In December 2013 HNoMS Helge Ingstad and the Danish Absalon-class support ship HDMS Esbern Snare were sent to the Syrian port of Latakia to escort the Norwegian registered RoRo cargo ship Taiko and the Danish cargo ship Ark Futura, which transported Syrian chemical weapons to Italy where they were handed over to a United States Navy ship for destruction in international waters.[10][11]

On 8 November 2018, while returning from participation in Exercise Trident Juncture, Helge Ingstad was involved in a collision with a Maltese-registered oil tanker, Sola TS, that severely damaged the frigate and caused a severe list that placed it in serious danger of sinking in spite of its position. The frigate first ran aground and then was successfully beached and tethered with wire cable to prevent it sinking and allow the crew to be evacuated.[12] In the early hours of 13 November the vessel partially sank with only smaller sections of the superstructure remaining above water.[13] The vessel was recovered but with the cost of repair prohibitive it has been decommissioned and was scrapped.[14]

Ships in class[edit]

The ships are named after explorers Fridtjof Nansen, Roald Amundsen, Otto Sverdrup, Helge Ingstad and Thor Heyerdahl.

Pennant number Name Ordered Laid down Launched Commissioned Decommissioned Status
F310 Fridtjof Nansen 23 June 2000 9 April 2003 3 June 2004 5 April 2006 Active
F311 Roald Amundsen 23 June 2000 3 June 2004 25 May 2005 21 May 2007[15] Active
F312 Otto Sverdrup 23 June 2000 25 May 2005 28 April 2006 30 April 2008[16] Active
F313 Helge Ingstad 23 June 2000 28 April 2006 23 November 2007 29 September 2009 24 June 2019[17] Sold for scrap, January 2021[18]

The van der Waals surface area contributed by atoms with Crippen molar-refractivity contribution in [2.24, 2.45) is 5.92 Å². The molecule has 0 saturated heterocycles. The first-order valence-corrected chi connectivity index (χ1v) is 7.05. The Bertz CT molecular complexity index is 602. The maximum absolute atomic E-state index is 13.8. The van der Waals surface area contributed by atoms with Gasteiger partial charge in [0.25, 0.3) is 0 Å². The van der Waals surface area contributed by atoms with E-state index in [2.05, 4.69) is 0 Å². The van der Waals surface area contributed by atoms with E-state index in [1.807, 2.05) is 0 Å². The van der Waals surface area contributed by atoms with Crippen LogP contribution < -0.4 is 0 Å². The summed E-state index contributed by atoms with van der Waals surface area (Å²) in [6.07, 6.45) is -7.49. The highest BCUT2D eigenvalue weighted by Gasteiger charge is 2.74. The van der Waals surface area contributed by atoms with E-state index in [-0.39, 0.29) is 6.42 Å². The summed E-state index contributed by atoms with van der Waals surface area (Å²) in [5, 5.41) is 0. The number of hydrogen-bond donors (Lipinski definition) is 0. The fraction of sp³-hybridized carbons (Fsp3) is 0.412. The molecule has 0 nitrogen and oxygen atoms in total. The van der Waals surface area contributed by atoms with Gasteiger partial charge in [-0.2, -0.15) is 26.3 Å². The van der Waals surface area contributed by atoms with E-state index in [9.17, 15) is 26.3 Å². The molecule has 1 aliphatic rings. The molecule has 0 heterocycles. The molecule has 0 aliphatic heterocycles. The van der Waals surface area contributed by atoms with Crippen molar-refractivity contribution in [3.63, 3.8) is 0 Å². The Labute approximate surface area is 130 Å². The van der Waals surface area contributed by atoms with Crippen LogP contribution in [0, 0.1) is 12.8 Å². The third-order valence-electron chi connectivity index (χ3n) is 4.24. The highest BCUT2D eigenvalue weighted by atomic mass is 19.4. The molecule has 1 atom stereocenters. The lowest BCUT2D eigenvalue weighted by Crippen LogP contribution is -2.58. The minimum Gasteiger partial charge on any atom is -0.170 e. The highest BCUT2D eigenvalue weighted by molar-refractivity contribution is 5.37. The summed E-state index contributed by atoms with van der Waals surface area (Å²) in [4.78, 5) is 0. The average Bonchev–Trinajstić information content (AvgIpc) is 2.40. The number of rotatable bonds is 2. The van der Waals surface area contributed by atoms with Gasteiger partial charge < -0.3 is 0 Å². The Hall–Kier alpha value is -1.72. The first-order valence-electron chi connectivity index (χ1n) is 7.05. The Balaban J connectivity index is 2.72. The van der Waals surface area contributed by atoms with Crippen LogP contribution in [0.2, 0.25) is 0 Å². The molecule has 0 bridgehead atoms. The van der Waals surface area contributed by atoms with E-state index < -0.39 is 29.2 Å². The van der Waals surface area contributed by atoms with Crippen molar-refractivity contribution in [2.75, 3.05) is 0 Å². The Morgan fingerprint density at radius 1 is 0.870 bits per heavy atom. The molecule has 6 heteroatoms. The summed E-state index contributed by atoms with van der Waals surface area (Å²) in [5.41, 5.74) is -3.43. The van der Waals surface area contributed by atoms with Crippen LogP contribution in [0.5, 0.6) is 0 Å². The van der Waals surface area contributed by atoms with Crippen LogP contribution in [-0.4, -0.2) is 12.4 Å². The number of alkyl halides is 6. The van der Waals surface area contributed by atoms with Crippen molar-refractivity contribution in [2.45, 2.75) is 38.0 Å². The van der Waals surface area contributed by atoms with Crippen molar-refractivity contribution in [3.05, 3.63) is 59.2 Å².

F314 Thor Heyerdahl 23 June 2000 23 November 2007 11 February 2009 18 January 2011 Active


See also[edit]


  1. ^ The class is prepared for, but not equipped with:


  1. ^ "KNM "FRIDTJOF NANSEN" -". 20 November 2007.
  2. ^ "Fridtjof Nansen (04/2006)". 17 April 2006.
  3. ^ "Fakta om Nansenklasse fregatter" [Facts about Nansen Class frigates]. Norwegian Armed Forces (in Norwegian). 19 March 2003. Archived from the original on 3 February 2009. Retrieved 2 March 2009.
  4. ^ Felstead, Peter (15 March 2023). "Norway to Replace its Cancelled NH90s with Six Sikorsky MH-60Rs". European Security and Defence. Retrieved 5 June 2023.
  5. ^ "Future Acquisitions For the Norwegian Defence Sector 2023–2030" (PDF). Norwegian Defence Ministry. May 2023. Retrieved 5 June 2023.
  6. ^ "Norsk fregatt til Somalia" (in Norwegian). Norwegian Defence Force. Archived from the original on 1 March 2009.
  7. ^ "Norwegian frigate to join fight against piracy". The Norway Post. Norwegian Broadcasting Corporation. 1 March 2009. Retrieved 2 March 2009.
  8. ^ "Norsk fregatt setter kurs mot Afrika". (in Norwegian). August 2009. Retrieved 8 November 2018.
  9. ^ "Nansen er klar til dyst" (in Norwegian). Norwegian Defence Force. Archived from the original on 1 August 2009.
  10. ^ ""Helge Ingstad" i posisjon utenfor Syria" ["Helge Ingstad" in position outside Syria]. Bergens Tidende (in Norwegian). 29 December 2013. Archived from the original on 5 March 2016. Retrieved 8 November 2018.
  11. ^ "Syria: Denmark and Norway offer to transport chemical weapons" (Press release). Government of Norway. 6 December 2013. Retrieved 8 November 2018.
  12. ^ "Helge Ingstad: Norway's warship collides with tanker in fjord". BBC News. 8 November 2018. Retrieved 8 November 2018.
  13. ^ Nilsen, Thomas (13 November 2018). "Latest: Frigate "Helge Ingstad" sinks". The Barents Observer. Retrieved 13 November 2018.
  14. ^ "Fregatten Helge Ingstad er nå historie". (in Norwegian). Norwegian Defence Materiel Agency. Retrieved 5 July 2022.
  15. ^ Norwegian Defence Force official website: Første seilas med F311 Archived 30 September 2007 at the Wayback Machine (in Norwegian)
  16. ^ Norwegian Defence Force official website: Tredje fregatt på norske hender Archived 2 May 2008 at the Wayback Machine (in Norwegian)
  17. ^ "Ministry confirms frigate scrapping". 24 June 2019.
  18. ^ Fiorenza, Nicholas (18 January 2021). "Norway scraps frigate Helge Ingstad". Retrieved 8 March 2021.

External links[edit]